All my life, I’ve been keeping things.
Things from my childhood. Things I accumulated along the way.
I come from a good, upper-middle class family. We always had what we needed–and more. My father had a great education, and made sure that I did too.
Until now, I’ve only saw myself in artistic terms. But I’m going to learn to be creative with saving, bargaining, and selling. I know that good money sense is in my genes– and I’ve got a lot of friends who are excellent with these skills as well.
I don’t want to be the starving artist cliche.
I’ll be checking in here– yes. I’m not going away. But when I started Unrelenting Amee, I thought I may be running ads on here by now. I thought I’d find a way to make money as a writer on this blog. And granted, I haven’t invested the time to do it. But I’ve had other concerns. That’s real life.
I’ll accept my blog for what she is– something I do for myself. But it’s a luxury, also.
I’ve been in sales for so long now. And I’m realizing there’s a lot of things I can sell if I just take the chance and let go of it. Do the research, so I don’t get taken advantage of when haggling with vendors.
Right now, many people have been flooded. They’ve lost their belongings– the basics. I don’t need all this stuff. Until recently I wanted to donate a lot of it– and that’s the Christian thing to do. But I need money to get by myself.
So I plan to donate some of it, and sell other things that will help me to pay off bills faster.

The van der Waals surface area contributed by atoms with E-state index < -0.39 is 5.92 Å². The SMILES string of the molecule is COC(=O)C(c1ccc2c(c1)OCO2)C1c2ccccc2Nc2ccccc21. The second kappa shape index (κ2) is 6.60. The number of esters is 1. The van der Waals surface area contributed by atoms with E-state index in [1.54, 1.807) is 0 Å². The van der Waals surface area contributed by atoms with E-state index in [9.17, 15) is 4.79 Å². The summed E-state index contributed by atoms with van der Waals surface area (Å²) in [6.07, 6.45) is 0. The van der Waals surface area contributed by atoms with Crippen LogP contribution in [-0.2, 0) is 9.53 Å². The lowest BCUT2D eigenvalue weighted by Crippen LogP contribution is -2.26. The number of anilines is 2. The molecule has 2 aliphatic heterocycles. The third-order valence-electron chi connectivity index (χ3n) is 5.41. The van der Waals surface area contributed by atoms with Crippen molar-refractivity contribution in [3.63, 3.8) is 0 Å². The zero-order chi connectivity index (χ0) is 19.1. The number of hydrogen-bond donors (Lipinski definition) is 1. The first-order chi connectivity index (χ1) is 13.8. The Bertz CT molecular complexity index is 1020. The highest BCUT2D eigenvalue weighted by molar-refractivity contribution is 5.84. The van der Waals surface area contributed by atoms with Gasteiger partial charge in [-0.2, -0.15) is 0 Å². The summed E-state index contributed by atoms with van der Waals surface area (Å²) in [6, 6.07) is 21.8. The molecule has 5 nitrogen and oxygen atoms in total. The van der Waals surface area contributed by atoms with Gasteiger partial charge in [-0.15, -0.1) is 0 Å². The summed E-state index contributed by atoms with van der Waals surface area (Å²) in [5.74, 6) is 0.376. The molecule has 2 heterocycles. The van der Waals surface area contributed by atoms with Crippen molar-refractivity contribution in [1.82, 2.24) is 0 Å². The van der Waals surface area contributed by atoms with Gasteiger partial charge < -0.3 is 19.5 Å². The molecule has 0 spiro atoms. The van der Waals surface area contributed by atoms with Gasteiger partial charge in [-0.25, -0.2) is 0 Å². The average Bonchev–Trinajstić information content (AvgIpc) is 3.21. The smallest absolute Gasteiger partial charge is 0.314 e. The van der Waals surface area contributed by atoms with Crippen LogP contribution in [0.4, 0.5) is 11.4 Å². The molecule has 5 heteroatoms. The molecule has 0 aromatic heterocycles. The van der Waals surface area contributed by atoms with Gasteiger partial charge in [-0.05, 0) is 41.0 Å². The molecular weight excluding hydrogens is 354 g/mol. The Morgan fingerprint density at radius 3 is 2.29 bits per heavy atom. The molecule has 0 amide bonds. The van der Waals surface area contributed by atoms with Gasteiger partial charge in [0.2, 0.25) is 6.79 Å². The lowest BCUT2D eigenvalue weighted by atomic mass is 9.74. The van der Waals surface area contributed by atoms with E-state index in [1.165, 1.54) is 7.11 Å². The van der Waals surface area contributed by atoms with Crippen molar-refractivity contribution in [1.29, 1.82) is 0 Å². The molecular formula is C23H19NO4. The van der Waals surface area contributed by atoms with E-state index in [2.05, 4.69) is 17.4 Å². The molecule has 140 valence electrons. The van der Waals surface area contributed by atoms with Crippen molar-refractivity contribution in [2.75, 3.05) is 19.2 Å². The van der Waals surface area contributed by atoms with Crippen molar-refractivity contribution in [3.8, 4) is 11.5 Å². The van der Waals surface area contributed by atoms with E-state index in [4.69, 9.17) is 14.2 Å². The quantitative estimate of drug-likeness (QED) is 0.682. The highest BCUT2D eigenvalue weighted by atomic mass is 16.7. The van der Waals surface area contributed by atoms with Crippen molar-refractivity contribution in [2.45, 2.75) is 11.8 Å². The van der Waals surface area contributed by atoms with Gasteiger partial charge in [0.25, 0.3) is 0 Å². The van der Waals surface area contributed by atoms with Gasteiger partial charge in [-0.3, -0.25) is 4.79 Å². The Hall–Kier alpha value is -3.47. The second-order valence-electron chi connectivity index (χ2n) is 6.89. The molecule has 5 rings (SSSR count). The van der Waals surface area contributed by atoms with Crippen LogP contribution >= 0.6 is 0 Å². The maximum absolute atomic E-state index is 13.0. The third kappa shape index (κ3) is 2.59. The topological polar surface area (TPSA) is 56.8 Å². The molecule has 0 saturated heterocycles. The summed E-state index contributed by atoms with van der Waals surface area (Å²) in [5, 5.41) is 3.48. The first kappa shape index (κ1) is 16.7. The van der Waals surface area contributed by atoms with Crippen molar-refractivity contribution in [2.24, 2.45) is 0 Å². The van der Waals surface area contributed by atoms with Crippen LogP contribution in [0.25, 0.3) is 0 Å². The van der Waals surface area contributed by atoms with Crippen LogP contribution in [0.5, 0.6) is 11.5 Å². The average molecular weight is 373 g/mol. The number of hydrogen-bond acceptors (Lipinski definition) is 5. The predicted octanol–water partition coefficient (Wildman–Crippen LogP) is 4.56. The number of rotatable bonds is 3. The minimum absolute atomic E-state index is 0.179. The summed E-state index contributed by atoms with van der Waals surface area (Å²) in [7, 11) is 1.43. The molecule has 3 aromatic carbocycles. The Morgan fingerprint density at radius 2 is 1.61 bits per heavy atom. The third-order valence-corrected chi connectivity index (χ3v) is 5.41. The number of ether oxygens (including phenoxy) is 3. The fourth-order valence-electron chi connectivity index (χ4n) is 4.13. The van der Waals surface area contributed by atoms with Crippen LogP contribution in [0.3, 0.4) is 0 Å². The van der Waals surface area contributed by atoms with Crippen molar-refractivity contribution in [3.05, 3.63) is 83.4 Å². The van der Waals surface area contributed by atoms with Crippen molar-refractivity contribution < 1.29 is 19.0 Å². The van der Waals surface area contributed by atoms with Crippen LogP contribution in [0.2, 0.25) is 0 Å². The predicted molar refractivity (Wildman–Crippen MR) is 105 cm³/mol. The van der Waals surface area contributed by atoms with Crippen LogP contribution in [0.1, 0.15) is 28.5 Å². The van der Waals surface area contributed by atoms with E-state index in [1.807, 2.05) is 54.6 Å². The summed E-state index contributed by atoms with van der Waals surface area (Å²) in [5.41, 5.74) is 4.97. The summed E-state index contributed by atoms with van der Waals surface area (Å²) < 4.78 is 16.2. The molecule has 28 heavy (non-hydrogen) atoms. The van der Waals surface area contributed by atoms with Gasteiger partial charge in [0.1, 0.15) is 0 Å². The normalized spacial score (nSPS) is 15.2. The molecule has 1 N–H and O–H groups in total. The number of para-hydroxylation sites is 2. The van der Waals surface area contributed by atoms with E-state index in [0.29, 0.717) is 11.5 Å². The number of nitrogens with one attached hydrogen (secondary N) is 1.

I don’t need all these. Clothes. Furniture. My car– that is something I definitely need.
It would be nice to have more space, actually.
Necessity is making me practical, rather than sentimental.
Don’t get too excited now! I’m not becoming a Republican. 🙂
But my feelings right now are summed up by a passage from one of my favorite books, White Oleander, by Janet Fitch.
To pre-face, it’s about a girl named Astrid who drifts along the foster care system after her mother goes to prison for murder. She’s been through several homes at this point– and Astrid has had almost everything taken from her. Her mother, her innocence, and now her latest foster mother, Rena, has gone through her belongings and wants Astrid to sell them. Rena supports herself and the teen girls she takes in by making a living hustling flea markets. Astrid sees that Rena has taken her own clothes without permission, and is now livid:
“Someone gave it to me,” I finally said to Rena.
“So?” Rena looked up from her hangers. “You’re lucky, someone gave to you. Now you sell, get money out.”
I stood there sullen, my arms full of T-shirts.
“You want car? Artist’s college? You think I don’t know? How you think you pay? So this dress. Pretty dress. Someone gave. But money is…” She stopped, struggling to find the words, what money was. Finally, she threw her hands up. “Money. You want remember, so just remember.”
So I did it. I marked a price on my crimson velvet dream. I marked it high, hoping it wouldn’t sell. I marked them all high. But they sold.”
In the end, Astrid becomes a tough woman who learns to survive on very little– and she channels what she’s learned into being an artist. She learns a lot from Rena. People want to buy her work. She’s just getting by, without much safety. But she’s doing it on her own terms.
I can’t be like that just yet– I’ve got bills I’ve got to pay first before I can be that hardcore.
But I want to learn to be more like Astrid. And every day, I’m feeling smarter.